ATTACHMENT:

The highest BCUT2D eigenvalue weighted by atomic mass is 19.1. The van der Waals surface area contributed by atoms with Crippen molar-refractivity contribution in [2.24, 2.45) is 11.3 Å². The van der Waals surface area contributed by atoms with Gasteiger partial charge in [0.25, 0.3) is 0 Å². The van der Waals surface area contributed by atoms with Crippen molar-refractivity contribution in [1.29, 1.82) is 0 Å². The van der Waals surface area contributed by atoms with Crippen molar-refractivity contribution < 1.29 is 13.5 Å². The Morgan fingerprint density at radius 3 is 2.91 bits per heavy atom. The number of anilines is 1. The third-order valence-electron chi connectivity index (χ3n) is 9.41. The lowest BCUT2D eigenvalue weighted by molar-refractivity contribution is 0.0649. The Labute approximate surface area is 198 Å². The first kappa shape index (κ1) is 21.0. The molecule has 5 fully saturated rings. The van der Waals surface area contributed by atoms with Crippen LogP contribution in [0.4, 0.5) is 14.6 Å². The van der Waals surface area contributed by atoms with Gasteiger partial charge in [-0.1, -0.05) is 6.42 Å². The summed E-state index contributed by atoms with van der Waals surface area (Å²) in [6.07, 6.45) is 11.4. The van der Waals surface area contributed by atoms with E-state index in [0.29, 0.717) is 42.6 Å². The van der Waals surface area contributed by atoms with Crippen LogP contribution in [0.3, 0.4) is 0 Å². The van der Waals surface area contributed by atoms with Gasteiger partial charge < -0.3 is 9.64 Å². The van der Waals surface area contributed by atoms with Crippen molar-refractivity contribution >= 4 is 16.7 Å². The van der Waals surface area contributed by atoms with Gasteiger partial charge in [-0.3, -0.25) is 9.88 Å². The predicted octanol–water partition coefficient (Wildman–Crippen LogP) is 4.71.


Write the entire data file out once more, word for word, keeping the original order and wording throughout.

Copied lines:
The highest BCUT2D eigenvalue weighted by atomic mass is 19.1. The van der Waals surface area contributed by atoms with Crippen molar-refractivity contribution in [2.24, 2.45) is 11.3 Å². The van der Waals surface area contributed by atoms with Gasteiger partial charge in [0.25, 0.3) is 0 Å². The van der Waals surface area contributed by atoms with Crippen molar-refractivity contribution in [1.29, 1.82) is 0 Å². The van der Waals surface area contributed by atoms with Crippen molar-refractivity contribution < 1.29 is 13.5 Å². The Morgan fingerprint density at radius 3 is 2.91 bits per heavy atom. The number of anilines is 1. The third-order valence-electron chi connectivity index (χ3n) is 9.41. The lowest BCUT2D eigenvalue weighted by molar-refractivity contribution is 0.0649. The Labute approximate surface area is 198 Å². The first kappa shape index (κ1) is 21.0. The molecule has 5 fully saturated rings. The van der Waals surface area contributed by atoms with Crippen LogP contribution in [0.4, 0.5) is 14.6 Å². The van der Waals surface area contributed by atoms with Gasteiger partial charge in [-0.1, -0.05) is 6.42 Å². The summed E-state index contributed by atoms with van der Waals surface area (Å²) in [6.07, 6.45) is 11.4. The van der Waals surface area contributed by atoms with E-state index in [0.29, 0.717) is 42.6 Å². The van der Waals surface area contributed by atoms with Crippen LogP contribution in [0.3, 0.4) is 0 Å². The van der Waals surface area contributed by atoms with Gasteiger partial charge < -0.3 is 9.64 Å². The van der Waals surface area contributed by atoms with Crippen molar-refractivity contribution >= 4 is 16.7 Å². The van der Waals surface area contributed by atoms with Gasteiger partial charge in [-0.3, -0.25) is 9.88 Å². The predicted octanol–water partition coefficient (Wildman–Crippen LogP) is 4.71.